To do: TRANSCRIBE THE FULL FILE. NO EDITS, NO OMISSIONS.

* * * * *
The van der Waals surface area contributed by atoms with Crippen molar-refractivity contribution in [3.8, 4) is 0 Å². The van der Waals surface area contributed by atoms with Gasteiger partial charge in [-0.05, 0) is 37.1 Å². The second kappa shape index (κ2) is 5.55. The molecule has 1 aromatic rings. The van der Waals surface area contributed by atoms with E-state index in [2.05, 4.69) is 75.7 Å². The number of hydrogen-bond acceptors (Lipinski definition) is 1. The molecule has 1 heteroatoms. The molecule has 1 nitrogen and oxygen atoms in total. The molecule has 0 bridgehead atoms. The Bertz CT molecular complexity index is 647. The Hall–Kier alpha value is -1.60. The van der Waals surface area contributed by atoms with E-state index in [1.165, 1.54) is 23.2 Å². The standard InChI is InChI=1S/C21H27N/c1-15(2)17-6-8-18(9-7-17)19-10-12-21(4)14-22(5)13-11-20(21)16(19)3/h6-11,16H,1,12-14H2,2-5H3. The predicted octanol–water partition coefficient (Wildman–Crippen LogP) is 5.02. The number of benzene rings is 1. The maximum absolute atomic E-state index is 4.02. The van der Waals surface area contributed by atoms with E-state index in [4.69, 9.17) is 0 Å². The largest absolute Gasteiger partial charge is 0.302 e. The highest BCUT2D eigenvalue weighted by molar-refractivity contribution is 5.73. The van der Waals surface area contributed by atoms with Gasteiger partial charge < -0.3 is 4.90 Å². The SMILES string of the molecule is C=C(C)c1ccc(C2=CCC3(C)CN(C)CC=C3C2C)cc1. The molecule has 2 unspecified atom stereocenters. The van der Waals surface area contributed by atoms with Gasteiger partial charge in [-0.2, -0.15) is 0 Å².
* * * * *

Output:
The van der Waals surface area contributed by atoms with Crippen molar-refractivity contribution in [3.8, 4) is 0 Å². The van der Waals surface area contributed by atoms with Gasteiger partial charge in [-0.05, 0) is 37.1 Å². The second kappa shape index (κ2) is 5.55. The molecule has 1 aromatic rings. The van der Waals surface area contributed by atoms with E-state index in [2.05, 4.69) is 75.7 Å². The number of hydrogen-bond acceptors (Lipinski definition) is 1. The molecule has 1 heteroatoms. The molecule has 1 nitrogen and oxygen atoms in total. The molecule has 0 bridgehead atoms. The Bertz CT molecular complexity index is 647. The Hall–Kier alpha value is -1.60. The van der Waals surface area contributed by atoms with E-state index in [1.165, 1.54) is 23.2 Å². The standard InChI is InChI=1S/C21H27N/c1-15(2)17-6-8-18(9-7-17)19-10-12-21(4)14-22(5)13-11-20(21)16(19)3/h6-11,16H,1,12-14H2,2-5H3. The predicted octanol–water partition coefficient (Wildman–Crippen LogP) is 5.02. The number of benzene rings is 1. The maximum absolute atomic E-state index is 4.02. The van der Waals surface area contributed by atoms with E-state index in [4.69, 9.17) is 0 Å². The largest absolute Gasteiger partial charge is 0.302 e. The highest BCUT2D eigenvalue weighted by molar-refractivity contribution is 5.73. The van der Waals surface area contributed by atoms with Gasteiger partial charge < -0.3 is 4.90 Å². The SMILES string of the molecule is C=C(C)c1ccc(C2=CCC3(C)CN(C)CC=C3C2C)cc1. The molecule has 2 unspecified atom stereocenters. The van der Waals surface area contributed by atoms with Gasteiger partial charge in [-0.2, -0.15) is 0 Å².